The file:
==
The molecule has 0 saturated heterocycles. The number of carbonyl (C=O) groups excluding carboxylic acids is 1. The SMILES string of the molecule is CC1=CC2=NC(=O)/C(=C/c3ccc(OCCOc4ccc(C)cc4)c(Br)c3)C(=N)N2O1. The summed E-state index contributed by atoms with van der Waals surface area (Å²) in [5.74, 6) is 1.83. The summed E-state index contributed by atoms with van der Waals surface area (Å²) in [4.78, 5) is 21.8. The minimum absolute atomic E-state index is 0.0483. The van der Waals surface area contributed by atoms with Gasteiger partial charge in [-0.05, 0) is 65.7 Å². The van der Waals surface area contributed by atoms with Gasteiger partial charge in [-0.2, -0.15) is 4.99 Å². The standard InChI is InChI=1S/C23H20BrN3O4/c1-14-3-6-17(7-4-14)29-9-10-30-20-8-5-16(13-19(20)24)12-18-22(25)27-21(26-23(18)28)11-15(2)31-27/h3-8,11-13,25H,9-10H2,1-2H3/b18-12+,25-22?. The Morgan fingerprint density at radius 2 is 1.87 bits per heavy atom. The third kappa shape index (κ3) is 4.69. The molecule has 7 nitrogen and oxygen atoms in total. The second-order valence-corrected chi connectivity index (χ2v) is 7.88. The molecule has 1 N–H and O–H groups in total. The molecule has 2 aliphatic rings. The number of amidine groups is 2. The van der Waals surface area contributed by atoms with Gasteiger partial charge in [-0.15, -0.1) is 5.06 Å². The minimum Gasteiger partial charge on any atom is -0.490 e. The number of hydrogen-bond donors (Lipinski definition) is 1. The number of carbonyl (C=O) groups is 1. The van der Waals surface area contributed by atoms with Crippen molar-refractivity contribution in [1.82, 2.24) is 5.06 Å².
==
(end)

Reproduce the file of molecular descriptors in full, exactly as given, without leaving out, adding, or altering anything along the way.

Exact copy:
The molecule has 0 saturated heterocycles. The number of carbonyl (C=O) groups excluding carboxylic acids is 1. The SMILES string of the molecule is CC1=CC2=NC(=O)/C(=C/c3ccc(OCCOc4ccc(C)cc4)c(Br)c3)C(=N)N2O1. The summed E-state index contributed by atoms with van der Waals surface area (Å²) in [5.74, 6) is 1.83. The summed E-state index contributed by atoms with van der Waals surface area (Å²) in [4.78, 5) is 21.8. The minimum absolute atomic E-state index is 0.0483. The van der Waals surface area contributed by atoms with Gasteiger partial charge in [-0.05, 0) is 65.7 Å². The van der Waals surface area contributed by atoms with Gasteiger partial charge in [-0.2, -0.15) is 4.99 Å². The standard InChI is InChI=1S/C23H20BrN3O4/c1-14-3-6-17(7-4-14)29-9-10-30-20-8-5-16(13-19(20)24)12-18-22(25)27-21(26-23(18)28)11-15(2)31-27/h3-8,11-13,25H,9-10H2,1-2H3/b18-12+,25-22?. The Morgan fingerprint density at radius 2 is 1.87 bits per heavy atom. The third kappa shape index (κ3) is 4.69. The molecule has 7 nitrogen and oxygen atoms in total. The second-order valence-corrected chi connectivity index (χ2v) is 7.88. The molecule has 1 N–H and O–H groups in total. The molecule has 2 aliphatic rings. The number of amidine groups is 2. The van der Waals surface area contributed by atoms with Gasteiger partial charge in [-0.15, -0.1) is 5.06 Å². The minimum Gasteiger partial charge on any atom is -0.490 e. The number of hydrogen-bond donors (Lipinski definition) is 1. The number of carbonyl (C=O) groups is 1. The van der Waals surface area contributed by atoms with Crippen molar-refractivity contribution in [1.82, 2.24) is 5.06 Å².